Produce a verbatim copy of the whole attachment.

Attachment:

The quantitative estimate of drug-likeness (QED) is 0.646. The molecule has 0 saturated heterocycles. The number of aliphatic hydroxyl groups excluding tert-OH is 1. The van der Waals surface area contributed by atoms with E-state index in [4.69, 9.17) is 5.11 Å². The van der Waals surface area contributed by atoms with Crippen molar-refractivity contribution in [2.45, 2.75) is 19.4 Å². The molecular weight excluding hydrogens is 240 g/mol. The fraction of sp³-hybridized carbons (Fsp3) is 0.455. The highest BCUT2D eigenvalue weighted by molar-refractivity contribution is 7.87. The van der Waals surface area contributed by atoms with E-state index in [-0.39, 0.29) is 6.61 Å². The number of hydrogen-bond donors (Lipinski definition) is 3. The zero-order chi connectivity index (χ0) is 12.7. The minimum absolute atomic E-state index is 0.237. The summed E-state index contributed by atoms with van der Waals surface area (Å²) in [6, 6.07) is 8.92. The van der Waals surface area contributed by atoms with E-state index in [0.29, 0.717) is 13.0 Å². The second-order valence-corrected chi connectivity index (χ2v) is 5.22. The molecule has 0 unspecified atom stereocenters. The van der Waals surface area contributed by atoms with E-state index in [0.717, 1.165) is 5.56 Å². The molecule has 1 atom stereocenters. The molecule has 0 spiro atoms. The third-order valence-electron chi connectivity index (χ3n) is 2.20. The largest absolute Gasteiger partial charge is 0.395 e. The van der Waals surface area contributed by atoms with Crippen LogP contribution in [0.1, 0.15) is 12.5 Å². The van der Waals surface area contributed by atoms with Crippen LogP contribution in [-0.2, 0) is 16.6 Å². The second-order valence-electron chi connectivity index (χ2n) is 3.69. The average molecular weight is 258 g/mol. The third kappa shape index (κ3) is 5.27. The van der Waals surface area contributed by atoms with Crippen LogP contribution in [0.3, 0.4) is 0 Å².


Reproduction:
The quantitative estimate of drug-likeness (QED) is 0.646. The molecule has 0 saturated heterocycles. The number of aliphatic hydroxyl groups excluding tert-OH is 1. The van der Waals surface area contributed by atoms with E-state index in [4.69, 9.17) is 5.11 Å². The van der Waals surface area contributed by atoms with Crippen molar-refractivity contribution in [2.45, 2.75) is 19.4 Å². The molecular weight excluding hydrogens is 240 g/mol. The fraction of sp³-hybridized carbons (Fsp3) is 0.455. The highest BCUT2D eigenvalue weighted by molar-refractivity contribution is 7.87. The van der Waals surface area contributed by atoms with E-state index in [-0.39, 0.29) is 6.61 Å². The number of hydrogen-bond donors (Lipinski definition) is 3. The zero-order chi connectivity index (χ0) is 12.7. The minimum absolute atomic E-state index is 0.237. The summed E-state index contributed by atoms with van der Waals surface area (Å²) in [6, 6.07) is 8.92. The van der Waals surface area contributed by atoms with E-state index in [0.29, 0.717) is 13.0 Å². The second-order valence-corrected chi connectivity index (χ2v) is 5.22. The molecule has 0 unspecified atom stereocenters. The van der Waals surface area contributed by atoms with E-state index in [0.717, 1.165) is 5.56 Å². The molecule has 1 atom stereocenters. The molecule has 0 spiro atoms. The third-order valence-electron chi connectivity index (χ3n) is 2.20. The largest absolute Gasteiger partial charge is 0.395 e. The van der Waals surface area contributed by atoms with Crippen LogP contribution in [0.1, 0.15) is 12.5 Å². The van der Waals surface area contributed by atoms with Crippen LogP contribution in [-0.2, 0) is 16.6 Å². The second-order valence-electron chi connectivity index (χ2n) is 3.69. The average molecular weight is 258 g/mol. The third kappa shape index (κ3) is 5.27. The van der Waals surface area contributed by atoms with Crippen LogP contribution in [0.3, 0.4) is 0 Å².